The Great War has been largely ignored by historians of sport. However sport was an integral part of cultural conditioning into both physiological and psychological military efficiency in the decades leading up to it. It is time to acknowledge that the Great War also had an influence on sport in post-war European culture. Both are neglected topics.
Sport, Militarism and the Great War deals with four significant aspects of the relationship between sport and war before, during and immediately after the 1914-1918 conflict. First, it explores the creation and consolidation of the cult of martial heroism and chivalric self-sacrifice in the pre-war era. Second, it examines the consequences of the mingling of soldiers from various nations on later sport. Third, it considers the role of the Great War in the transformation of the leisure of the masses. Finally, it examines the links between war, sport and male socialisation. The Great War contributed to a redefinition of European masculinity in the post-war period. The part sport played in this redefinition receives attention.
Sport, Militarism and the Great War is in two parts: the Continental (Part I) and the "Anglo-Saxon" (Part II). No study has adopted this bilateral approach to date. Thus, in conception and execution, it is original.
With its originality of content and the approaching centenary of the advent of the Great War in 2014, it is anticipated that the book will capture a wide audience.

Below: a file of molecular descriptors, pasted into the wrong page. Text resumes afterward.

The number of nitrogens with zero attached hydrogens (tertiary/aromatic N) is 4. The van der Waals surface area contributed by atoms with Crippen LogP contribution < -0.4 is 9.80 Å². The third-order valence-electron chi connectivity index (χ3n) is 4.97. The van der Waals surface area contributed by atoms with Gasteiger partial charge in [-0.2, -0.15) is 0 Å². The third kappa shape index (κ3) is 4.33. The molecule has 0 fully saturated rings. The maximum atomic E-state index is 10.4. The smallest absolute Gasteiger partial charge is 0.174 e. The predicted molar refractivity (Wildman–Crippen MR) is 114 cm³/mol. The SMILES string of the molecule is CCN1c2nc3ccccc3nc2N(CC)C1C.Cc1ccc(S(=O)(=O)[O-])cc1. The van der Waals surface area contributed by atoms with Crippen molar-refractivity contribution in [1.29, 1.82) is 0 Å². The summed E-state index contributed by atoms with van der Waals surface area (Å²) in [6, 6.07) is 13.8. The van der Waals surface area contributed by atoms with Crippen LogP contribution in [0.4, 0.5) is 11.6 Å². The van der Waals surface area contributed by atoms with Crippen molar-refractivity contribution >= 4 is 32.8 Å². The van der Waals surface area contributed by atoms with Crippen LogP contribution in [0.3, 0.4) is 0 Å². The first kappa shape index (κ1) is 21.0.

This book was originally published as a special issue of The International Journal of the History of Sport.
1. Prologue: Making Men, Destroying Bodies: Sport, Masculinity and the Great War
Experience, Thierry Terret. Part One: Doing Sport, Preparing War and Vice-Versa: Continental Perspectives 2. Preface: Masters of the game, Jan Tolleneer. 3. Sport in the Trenches: The New Deal for Masculinity in France, Arnaud Waquet. 4. American Sammys and French Poilus in the Great War: Sport, Masculinities and
Vulnerability, Thierry Terret. 5. Wartime Rugby and Football: Sports Elites, French Military Teams and International Meets During the First World War, Arnaud Waquet and Joris Vincent. 6. Boccioni’s Coin, Sergio Giuntini and Angela Teja. 7. Modern Pentathlon and the First World War: When Athletes and Soldiers Met to Practise Martial Manliness, Sandra Heck. Part Two: Victorian and Edwardian ‘Anglo-Saxon’ Attitudes to War 8. Preface: They Also Served – Re-evaluating and Reconsidering the Neglected, Robert Hands. 9. Tragic Symbiosis: Distinctive ‘Anglo-Saxon’ Visions and Voices, J.A. Mangan. 10. Happy Warriors in Waiting? Wykehamists and the Great War – Stereotypes, Complexities and Contradictions, J.A. Mangan. 11. In Memoriam: The Great War – John Bain, Elegist of Lost Boys and Lost Boyhoods, J.A. Mangan. 12. Rescued from Obscurity: Forgotten of the Great War – Elementary Schoolteacher
Sportsmen at the Front, J.A. Mangan and Colm Hickey. 13. Militarism, Drill and Elementary Education: Birmingham Nonconformist Responses to Conformist Responses to the Teutonic Threat Prior to the Great War, J.A. Mangan and Frank Galligan. 14. ‘The Greater and Grimmer Game’: Sport as an Arbiter of Military Fitness in the British Empire – The Case of ‘One-Eyed’ Frank Mcgee, Nic Clarke. 15. Epilogue: Armageddon 1914–1918: ‘Anglo-Saxon’ Voices Rediscovered and the Insignificant Reincarnated, J.A. Mangan.
As Robert Hands in The Times recently observed, the growth of sports studies in recent years has been considerable. This unique series with over one hundred volumes in the last decade has played its part. Politically, culturally, emotionally and aesthetically, sport is a major force in the modern world. Its impact will grow as the world embraces ever more tightly the contemporary secular trinity: the English language, technology and sport. Sport in the Global Society will continue to record sport's phenomenal progress across the world stage.